We quantified temporal turnover in the composition of fall migrant landbird communities along the northern coast of the Yucatan Peninsula using Detrended Correspondence Analysis. The presence of winter residents of many migrant species at the site prevented turnover from being complete. However, early and late season transient communities shared few, if any, species in common. Point-count surveys showed greater compositional change than net surveys that included winter residents. The rate of species turnover was generally slow until the middle of the season, when it reached a maximum, and decreased again toward the end of the season as species composition began to converge on that characteristic of the winter community. Within-season patterns of species turnover were similar between net- and point-count surveys and were consistent across years. Species that winter farther south arrived at the site significantly earlier than those wintering at more northern latitudes; however, there was no association with breeding latitude. Additionally, insectivores arrived significantly earlier than omnivores and granivores. The amount of turnover among foliage-gleaning insectivores was less than that for all species in the community, which is inconsistent with the hypothesis that competition during migration has played a role in shaping temporal patterns in species co-occurrence and turnover. For species that co-occur in time during migration, spatial segregation at various scales, as well as differences in foraging behavior and diet, may act to reduce competition at stopover sites.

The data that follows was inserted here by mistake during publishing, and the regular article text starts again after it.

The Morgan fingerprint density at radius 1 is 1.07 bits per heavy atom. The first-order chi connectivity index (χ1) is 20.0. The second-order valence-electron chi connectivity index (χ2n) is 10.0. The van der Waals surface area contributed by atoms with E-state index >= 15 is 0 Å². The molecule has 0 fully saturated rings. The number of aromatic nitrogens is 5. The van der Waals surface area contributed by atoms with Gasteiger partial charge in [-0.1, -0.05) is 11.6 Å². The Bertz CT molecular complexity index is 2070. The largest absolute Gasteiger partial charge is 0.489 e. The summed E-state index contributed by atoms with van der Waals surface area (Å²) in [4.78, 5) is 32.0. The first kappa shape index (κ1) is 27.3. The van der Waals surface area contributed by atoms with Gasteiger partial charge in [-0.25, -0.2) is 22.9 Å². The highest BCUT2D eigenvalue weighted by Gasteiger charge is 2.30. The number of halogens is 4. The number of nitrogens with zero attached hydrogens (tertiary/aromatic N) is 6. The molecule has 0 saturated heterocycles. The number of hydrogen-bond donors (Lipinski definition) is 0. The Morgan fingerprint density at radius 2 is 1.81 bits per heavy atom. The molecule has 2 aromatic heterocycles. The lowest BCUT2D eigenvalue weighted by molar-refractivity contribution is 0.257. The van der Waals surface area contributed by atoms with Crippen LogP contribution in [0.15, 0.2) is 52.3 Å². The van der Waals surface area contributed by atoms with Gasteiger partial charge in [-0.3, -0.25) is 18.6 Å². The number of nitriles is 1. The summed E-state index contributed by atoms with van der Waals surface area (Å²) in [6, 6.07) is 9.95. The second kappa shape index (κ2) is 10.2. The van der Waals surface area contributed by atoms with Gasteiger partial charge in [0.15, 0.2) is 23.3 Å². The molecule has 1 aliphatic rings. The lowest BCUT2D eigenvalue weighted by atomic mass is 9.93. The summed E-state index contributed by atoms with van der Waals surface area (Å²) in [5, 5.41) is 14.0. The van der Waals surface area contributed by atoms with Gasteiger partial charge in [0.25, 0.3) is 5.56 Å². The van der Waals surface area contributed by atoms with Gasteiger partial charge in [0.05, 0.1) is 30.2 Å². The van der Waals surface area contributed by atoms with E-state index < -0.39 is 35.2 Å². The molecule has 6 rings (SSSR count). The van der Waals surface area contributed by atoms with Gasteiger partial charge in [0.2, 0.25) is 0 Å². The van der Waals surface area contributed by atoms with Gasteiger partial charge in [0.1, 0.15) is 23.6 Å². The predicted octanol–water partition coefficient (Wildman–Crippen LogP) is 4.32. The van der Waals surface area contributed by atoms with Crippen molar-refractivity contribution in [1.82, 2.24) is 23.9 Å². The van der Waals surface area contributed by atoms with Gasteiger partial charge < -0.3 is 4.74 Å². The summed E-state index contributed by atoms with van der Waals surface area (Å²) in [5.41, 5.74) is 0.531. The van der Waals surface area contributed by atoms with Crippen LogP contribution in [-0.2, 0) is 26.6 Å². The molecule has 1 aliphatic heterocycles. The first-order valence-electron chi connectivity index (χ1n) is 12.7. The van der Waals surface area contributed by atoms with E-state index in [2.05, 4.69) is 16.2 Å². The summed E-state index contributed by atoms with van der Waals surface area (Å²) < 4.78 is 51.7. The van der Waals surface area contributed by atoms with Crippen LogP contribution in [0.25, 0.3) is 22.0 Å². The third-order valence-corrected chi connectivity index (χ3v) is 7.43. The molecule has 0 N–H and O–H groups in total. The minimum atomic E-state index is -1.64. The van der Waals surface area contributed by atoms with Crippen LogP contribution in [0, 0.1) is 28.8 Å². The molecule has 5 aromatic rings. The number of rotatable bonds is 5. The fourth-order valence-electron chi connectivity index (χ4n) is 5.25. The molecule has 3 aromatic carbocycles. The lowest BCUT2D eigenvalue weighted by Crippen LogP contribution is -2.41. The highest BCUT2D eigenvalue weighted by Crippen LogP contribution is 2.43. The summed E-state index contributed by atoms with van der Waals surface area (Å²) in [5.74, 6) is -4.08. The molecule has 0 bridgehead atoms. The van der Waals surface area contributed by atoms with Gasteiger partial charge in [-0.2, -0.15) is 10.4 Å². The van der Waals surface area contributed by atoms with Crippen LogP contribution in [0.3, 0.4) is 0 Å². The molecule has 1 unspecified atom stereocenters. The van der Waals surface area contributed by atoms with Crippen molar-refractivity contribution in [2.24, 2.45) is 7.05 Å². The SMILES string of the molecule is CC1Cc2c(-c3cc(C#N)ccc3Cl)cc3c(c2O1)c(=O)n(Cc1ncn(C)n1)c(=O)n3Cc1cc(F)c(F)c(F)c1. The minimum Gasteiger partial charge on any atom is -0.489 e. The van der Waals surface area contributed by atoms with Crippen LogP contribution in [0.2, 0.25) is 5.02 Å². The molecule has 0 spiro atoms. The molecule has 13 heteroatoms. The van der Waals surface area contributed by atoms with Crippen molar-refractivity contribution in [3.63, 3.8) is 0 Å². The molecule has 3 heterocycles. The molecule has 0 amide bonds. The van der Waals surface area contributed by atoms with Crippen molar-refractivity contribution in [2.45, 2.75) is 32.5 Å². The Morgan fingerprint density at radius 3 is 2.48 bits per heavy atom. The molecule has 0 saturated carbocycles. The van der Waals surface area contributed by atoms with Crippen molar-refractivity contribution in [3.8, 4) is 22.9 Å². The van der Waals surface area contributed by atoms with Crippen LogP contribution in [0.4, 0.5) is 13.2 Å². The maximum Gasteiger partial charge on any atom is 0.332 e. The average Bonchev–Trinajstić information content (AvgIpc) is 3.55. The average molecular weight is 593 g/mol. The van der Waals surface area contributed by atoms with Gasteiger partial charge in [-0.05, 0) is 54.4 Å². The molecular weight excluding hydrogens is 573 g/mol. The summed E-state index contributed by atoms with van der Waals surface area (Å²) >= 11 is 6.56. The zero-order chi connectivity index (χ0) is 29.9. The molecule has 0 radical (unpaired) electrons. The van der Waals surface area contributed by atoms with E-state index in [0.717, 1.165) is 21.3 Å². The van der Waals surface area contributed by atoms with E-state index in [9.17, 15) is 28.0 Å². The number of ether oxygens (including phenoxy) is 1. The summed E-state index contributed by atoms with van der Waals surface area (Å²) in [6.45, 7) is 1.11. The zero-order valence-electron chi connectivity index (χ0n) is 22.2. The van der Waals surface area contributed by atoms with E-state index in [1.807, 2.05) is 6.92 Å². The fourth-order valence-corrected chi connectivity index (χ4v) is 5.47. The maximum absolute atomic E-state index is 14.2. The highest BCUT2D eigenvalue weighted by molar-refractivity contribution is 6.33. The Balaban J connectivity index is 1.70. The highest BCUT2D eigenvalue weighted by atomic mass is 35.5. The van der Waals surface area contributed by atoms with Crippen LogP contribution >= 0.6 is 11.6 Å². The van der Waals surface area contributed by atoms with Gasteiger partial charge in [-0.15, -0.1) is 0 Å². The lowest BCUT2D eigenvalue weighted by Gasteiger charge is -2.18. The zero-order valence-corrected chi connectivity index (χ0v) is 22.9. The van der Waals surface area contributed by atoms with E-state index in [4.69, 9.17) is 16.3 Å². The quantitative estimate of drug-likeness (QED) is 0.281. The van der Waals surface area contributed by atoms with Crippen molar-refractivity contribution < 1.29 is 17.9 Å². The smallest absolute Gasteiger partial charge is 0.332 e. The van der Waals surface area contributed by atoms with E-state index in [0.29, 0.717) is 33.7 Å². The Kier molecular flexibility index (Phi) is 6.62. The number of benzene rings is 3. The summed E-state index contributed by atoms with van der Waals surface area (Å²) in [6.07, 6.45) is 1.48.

Deppe, Jill and Rotenberry, John, "TEMPORAL PATTERNS IN FALL MIGRANT COMMUNITIES IN YUCATAN, MEXICO" (2005). Faculty Research & Creative Activity. 388.